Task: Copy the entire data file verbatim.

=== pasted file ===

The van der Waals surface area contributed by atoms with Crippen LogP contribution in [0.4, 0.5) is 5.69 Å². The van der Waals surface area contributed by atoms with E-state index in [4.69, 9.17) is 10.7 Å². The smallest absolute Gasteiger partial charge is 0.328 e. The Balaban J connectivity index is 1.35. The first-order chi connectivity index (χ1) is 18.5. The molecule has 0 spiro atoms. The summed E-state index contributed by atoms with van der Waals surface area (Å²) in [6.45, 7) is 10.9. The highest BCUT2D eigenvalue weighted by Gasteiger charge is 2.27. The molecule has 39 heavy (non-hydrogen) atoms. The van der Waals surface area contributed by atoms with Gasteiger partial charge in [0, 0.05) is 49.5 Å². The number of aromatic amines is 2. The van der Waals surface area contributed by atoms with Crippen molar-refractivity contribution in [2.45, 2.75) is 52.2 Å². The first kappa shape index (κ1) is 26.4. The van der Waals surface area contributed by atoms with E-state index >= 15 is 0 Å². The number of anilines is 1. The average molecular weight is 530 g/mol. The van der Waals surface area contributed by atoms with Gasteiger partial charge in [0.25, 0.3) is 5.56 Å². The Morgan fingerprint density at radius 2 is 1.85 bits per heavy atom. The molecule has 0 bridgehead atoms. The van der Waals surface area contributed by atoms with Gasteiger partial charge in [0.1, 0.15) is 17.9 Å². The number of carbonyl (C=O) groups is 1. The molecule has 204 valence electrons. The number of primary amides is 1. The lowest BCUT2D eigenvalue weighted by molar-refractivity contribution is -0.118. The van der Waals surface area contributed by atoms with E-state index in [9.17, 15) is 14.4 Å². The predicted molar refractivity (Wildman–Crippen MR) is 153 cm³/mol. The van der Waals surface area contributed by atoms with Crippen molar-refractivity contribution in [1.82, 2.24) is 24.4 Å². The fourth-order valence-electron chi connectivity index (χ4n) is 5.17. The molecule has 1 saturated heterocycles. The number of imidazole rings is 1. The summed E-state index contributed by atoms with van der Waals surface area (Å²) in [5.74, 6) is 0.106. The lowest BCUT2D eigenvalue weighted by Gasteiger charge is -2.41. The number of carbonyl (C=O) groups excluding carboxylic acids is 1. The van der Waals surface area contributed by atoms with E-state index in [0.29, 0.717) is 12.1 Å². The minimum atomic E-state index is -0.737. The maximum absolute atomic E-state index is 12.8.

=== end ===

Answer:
The van der Waals surface area contributed by atoms with Crippen LogP contribution in [0.4, 0.5) is 5.69 Å². The van der Waals surface area contributed by atoms with E-state index in [4.69, 9.17) is 10.7 Å². The smallest absolute Gasteiger partial charge is 0.328 e. The Balaban J connectivity index is 1.35. The first-order chi connectivity index (χ1) is 18.5. The molecule has 0 spiro atoms. The summed E-state index contributed by atoms with van der Waals surface area (Å²) in [6.45, 7) is 10.9. The highest BCUT2D eigenvalue weighted by Gasteiger charge is 2.27. The molecule has 39 heavy (non-hydrogen) atoms. The van der Waals surface area contributed by atoms with Gasteiger partial charge in [0, 0.05) is 49.5 Å². The number of aromatic amines is 2. The van der Waals surface area contributed by atoms with Crippen molar-refractivity contribution in [2.45, 2.75) is 52.2 Å². The first kappa shape index (κ1) is 26.4. The van der Waals surface area contributed by atoms with E-state index >= 15 is 0 Å². The number of anilines is 1. The average molecular weight is 530 g/mol. The van der Waals surface area contributed by atoms with Gasteiger partial charge in [0.25, 0.3) is 5.56 Å². The Morgan fingerprint density at radius 2 is 1.85 bits per heavy atom. The molecule has 0 bridgehead atoms. The van der Waals surface area contributed by atoms with Gasteiger partial charge in [0.1, 0.15) is 17.9 Å². The number of carbonyl (C=O) groups is 1. The molecule has 204 valence electrons. The number of primary amides is 1. The lowest BCUT2D eigenvalue weighted by molar-refractivity contribution is -0.118. The van der Waals surface area contributed by atoms with E-state index in [9.17, 15) is 14.4 Å². The predicted molar refractivity (Wildman–Crippen MR) is 153 cm³/mol. The van der Waals surface area contributed by atoms with Crippen molar-refractivity contribution in [1.82, 2.24) is 24.4 Å². The fourth-order valence-electron chi connectivity index (χ4n) is 5.17. The molecule has 1 saturated heterocycles. The number of imidazole rings is 1. The summed E-state index contributed by atoms with van der Waals surface area (Å²) in [5.74, 6) is 0.106. The lowest BCUT2D eigenvalue weighted by Gasteiger charge is -2.41. The number of carbonyl (C=O) groups excluding carboxylic acids is 1. The van der Waals surface area contributed by atoms with E-state index in [0.29, 0.717) is 12.1 Å². The minimum atomic E-state index is -0.737. The maximum absolute atomic E-state index is 12.8.